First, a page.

Adonis Diaries

Posts Tagged ‘designing interfaces

Performance criteria? Are we designing for mankind?

What could be the Human Factors performance criteria?

Note: Re-edit (Human Factors in Engineering, Article #38, written in March 31, 2006)

Performance” is the magic answer offered by university students to questions like “What is the purpose of this course, of this method, of this technique, or of this design?”

Performance is what summarizes all the conscious learning in the knowledge bag, for lack of meaningful full sentences available in the language to express clear purposes.

It takes a couple of months to wean the students from the catch word “performance” and encourage them to try thinking harder for specificity.

There is a hierarchy for this abstract notion of “performance”.

The next level of abstraction is to answer: “What kind of performance?“.

The third level should answer: “How these various performances criteria correlate?  Can we sort them out between basic performances and redundant performance criteria?”.

The fourth level is: “How much for each basic performance criterionCan we measure them accurately and objectively?”

It seems that every discipline has created for itself a set of performance criteria and they are coined in stone, so that an insertion of another element into that set, is like a paradigm shift in its field of science.

If you prompt a business or engineering university student to expand on the meaning of “performance”, when supported by a specific example, it might dawn on him to spell out another piece of jewels such as: “max profit”, “minimize cost”, “improve quality”, “increase production”, “save time”, or “increase market share”.

In order to reach a finer level of specificity we need to define functionally.

For example, what “max profit” means?  A string of monosyllables rains from everywhere such as: “increase price”, “cut expenditure”, “sell more”, and again “improve quality”, “save time”, or “increase market share”. 

If we agree that profit is a function of market share, price, expenditure, added values of products, and marketing services then we can understand what could be the basic criteria and which criteria dependent on the basic ones.

How can a business improve performance?

How can it make profit or cut costs? 

Should the firm layoff redundant employees, force early retirement, dip in insurance funds, contract out product parts and administrative processes, eliminate training programs, scrap off the library or continuing learning facilities,…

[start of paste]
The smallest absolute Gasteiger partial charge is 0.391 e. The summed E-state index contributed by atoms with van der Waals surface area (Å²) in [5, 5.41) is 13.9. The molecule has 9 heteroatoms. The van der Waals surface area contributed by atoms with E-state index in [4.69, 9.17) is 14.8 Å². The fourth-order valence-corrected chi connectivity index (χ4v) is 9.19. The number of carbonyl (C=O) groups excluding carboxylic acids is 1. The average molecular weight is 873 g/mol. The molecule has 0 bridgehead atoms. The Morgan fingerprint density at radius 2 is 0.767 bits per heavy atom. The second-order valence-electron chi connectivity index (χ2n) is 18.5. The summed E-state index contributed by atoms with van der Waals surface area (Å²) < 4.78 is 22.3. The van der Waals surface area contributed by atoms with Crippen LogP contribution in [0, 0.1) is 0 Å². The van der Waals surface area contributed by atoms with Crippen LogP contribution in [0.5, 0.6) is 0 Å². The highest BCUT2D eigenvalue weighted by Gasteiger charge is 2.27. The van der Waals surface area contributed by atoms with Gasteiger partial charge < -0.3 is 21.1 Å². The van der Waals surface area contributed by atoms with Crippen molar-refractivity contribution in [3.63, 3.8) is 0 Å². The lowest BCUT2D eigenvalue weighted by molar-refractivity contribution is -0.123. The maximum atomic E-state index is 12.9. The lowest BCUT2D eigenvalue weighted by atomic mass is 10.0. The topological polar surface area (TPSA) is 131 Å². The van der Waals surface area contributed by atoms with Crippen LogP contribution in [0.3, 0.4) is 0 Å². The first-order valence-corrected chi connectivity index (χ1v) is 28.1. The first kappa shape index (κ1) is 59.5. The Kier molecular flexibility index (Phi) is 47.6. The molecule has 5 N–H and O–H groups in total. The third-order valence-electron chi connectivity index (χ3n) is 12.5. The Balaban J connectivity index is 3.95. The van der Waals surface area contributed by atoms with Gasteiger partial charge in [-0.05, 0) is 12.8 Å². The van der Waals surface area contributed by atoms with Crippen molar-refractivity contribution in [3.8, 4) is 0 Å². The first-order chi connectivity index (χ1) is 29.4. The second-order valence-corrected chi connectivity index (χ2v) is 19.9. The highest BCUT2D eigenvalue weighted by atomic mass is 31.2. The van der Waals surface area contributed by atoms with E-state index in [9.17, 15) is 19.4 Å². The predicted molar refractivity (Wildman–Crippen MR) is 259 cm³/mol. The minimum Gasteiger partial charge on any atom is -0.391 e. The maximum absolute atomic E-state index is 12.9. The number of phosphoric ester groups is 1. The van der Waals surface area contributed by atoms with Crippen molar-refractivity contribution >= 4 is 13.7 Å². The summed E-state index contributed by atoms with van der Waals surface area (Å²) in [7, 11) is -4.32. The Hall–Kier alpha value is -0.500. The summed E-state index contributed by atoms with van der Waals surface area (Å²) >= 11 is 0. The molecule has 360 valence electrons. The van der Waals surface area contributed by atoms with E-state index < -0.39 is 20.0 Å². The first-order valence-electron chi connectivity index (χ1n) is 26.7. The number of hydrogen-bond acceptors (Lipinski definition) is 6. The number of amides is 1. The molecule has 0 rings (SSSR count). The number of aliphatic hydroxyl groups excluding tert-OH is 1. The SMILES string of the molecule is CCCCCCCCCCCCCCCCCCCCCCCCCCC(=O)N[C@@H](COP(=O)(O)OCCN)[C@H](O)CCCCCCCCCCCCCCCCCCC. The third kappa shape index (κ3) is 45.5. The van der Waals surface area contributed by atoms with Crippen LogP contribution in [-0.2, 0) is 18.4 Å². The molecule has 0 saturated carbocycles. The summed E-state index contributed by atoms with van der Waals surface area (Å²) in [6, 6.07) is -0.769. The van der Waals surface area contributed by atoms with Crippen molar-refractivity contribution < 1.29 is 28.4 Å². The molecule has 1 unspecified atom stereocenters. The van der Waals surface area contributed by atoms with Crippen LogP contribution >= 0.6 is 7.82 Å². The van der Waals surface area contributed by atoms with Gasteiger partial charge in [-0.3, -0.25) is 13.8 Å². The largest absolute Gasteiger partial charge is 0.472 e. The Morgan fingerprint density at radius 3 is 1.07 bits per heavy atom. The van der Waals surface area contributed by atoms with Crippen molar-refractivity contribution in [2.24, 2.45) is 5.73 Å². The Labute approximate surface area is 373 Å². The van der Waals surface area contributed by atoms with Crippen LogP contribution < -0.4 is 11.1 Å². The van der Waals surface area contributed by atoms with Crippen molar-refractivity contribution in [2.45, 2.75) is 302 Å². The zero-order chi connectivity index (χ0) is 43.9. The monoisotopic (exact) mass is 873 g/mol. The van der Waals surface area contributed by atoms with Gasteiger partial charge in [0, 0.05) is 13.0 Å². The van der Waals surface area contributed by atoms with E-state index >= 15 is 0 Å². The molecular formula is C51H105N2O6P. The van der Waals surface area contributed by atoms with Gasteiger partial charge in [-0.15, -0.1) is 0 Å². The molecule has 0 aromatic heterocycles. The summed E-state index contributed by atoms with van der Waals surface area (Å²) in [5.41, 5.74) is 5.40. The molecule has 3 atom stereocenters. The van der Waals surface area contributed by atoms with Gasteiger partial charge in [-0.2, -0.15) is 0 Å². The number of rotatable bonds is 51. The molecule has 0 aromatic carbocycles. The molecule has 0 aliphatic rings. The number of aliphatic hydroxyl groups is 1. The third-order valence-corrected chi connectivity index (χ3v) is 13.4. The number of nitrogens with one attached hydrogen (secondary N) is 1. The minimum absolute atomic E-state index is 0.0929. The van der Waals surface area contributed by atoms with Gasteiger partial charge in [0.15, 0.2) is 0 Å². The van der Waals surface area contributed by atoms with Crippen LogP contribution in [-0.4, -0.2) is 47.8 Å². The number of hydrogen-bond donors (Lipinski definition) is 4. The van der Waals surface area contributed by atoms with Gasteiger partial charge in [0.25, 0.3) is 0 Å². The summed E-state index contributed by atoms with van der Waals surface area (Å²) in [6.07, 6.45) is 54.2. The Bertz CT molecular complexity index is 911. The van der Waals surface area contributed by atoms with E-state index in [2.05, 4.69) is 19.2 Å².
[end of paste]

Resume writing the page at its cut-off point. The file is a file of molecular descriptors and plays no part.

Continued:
Or streamline the design process, reduce advertising money, abridge break times in duration or frequency, cut overhead expenses such as control lighting and comfort of the working environment, stop investing in new facilities…

Or firing skilled workers, settling consumer plaintiffs out of court, searching for tax loopholes, or engineering financial statements?

How can a business increase its market share? How can it survive competitors and continually flourish?

How can a firm improve products for the quality minded engineers?

Should it invest on the latest technological advancements in equipment, machines, and application software, or should it select the best mind among the graduates…

Or should it establish a continuing education program with adequate learning facilities, or should it encourage its engineers to experiment and submit research papers, or should it invest on market research to know the characteristics of its customers…

Or should it built in safety in the design process, or perform an extensive analysis of the foreseeable misuses of its products or services, the type of errors generated in the functioning and operation of its products and their corresponding risks on health of the users, or manage properly employees’ turnover…

Or care about the safety and health of its skilled and dedicated workers, or ordering management to closely monitor the safety and health standards applied in the company?

At the first session of my course “Human factors in engineering” I ask my class:  “What is the purpose of an engineer?

The unanimous answer is: “performance”.

What are the criteria for an engineer?  The loud and emphatic answer is: “performance”!

At the first session of my class I repeat several times that the purpose of the engineering discipline is to design practical products or systems that man needs and wants, that human factors engineers are trained to consider first the health and safety of end users, the customers, the operators, and the workers when designing interfaces for products or systems.

At the first session I tell my class that the body of knowledge of human factors is about finding practical design guidelines based on the capabilities and limitations of end users, body and mind, with the following performance criteria: